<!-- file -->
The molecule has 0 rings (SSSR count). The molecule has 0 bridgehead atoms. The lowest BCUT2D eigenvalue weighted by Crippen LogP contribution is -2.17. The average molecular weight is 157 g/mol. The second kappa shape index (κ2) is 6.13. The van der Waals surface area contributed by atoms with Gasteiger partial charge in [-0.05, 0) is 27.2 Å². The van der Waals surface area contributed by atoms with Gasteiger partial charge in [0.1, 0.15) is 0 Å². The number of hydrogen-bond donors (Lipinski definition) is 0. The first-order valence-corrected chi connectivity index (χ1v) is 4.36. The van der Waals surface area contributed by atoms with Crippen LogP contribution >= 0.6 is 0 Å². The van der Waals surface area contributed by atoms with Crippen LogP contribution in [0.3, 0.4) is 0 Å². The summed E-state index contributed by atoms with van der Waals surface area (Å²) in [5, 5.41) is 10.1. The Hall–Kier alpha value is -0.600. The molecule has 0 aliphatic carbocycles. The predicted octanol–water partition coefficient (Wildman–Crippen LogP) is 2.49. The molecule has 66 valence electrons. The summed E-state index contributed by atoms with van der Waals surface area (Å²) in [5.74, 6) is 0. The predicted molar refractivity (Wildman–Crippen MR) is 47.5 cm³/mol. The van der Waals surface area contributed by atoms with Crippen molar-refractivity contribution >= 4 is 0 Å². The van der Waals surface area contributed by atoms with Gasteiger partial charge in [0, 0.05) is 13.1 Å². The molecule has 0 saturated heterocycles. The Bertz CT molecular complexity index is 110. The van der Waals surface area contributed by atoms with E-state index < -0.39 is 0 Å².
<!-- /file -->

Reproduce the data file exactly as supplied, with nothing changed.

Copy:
The molecule has 0 rings (SSSR count). The molecule has 0 bridgehead atoms. The lowest BCUT2D eigenvalue weighted by Crippen LogP contribution is -2.17. The average molecular weight is 157 g/mol. The second kappa shape index (κ2) is 6.13. The van der Waals surface area contributed by atoms with Gasteiger partial charge in [-0.05, 0) is 27.2 Å². The van der Waals surface area contributed by atoms with Gasteiger partial charge in [0.1, 0.15) is 0 Å². The number of hydrogen-bond donors (Lipinski definition) is 0. The first-order valence-corrected chi connectivity index (χ1v) is 4.36. The van der Waals surface area contributed by atoms with Crippen LogP contribution >= 0.6 is 0 Å². The van der Waals surface area contributed by atoms with Crippen LogP contribution in [0.3, 0.4) is 0 Å². The summed E-state index contributed by atoms with van der Waals surface area (Å²) in [5, 5.41) is 10.1. The Hall–Kier alpha value is -0.600. The molecule has 0 aliphatic carbocycles. The predicted octanol–water partition coefficient (Wildman–Crippen LogP) is 2.49. The molecule has 66 valence electrons. The summed E-state index contributed by atoms with van der Waals surface area (Å²) in [5.74, 6) is 0. The predicted molar refractivity (Wildman–Crippen MR) is 47.5 cm³/mol. The van der Waals surface area contributed by atoms with Crippen molar-refractivity contribution >= 4 is 0 Å². The van der Waals surface area contributed by atoms with Gasteiger partial charge in [0, 0.05) is 13.1 Å². The molecule has 0 saturated heterocycles. The Bertz CT molecular complexity index is 110. The van der Waals surface area contributed by atoms with E-state index < -0.39 is 0 Å².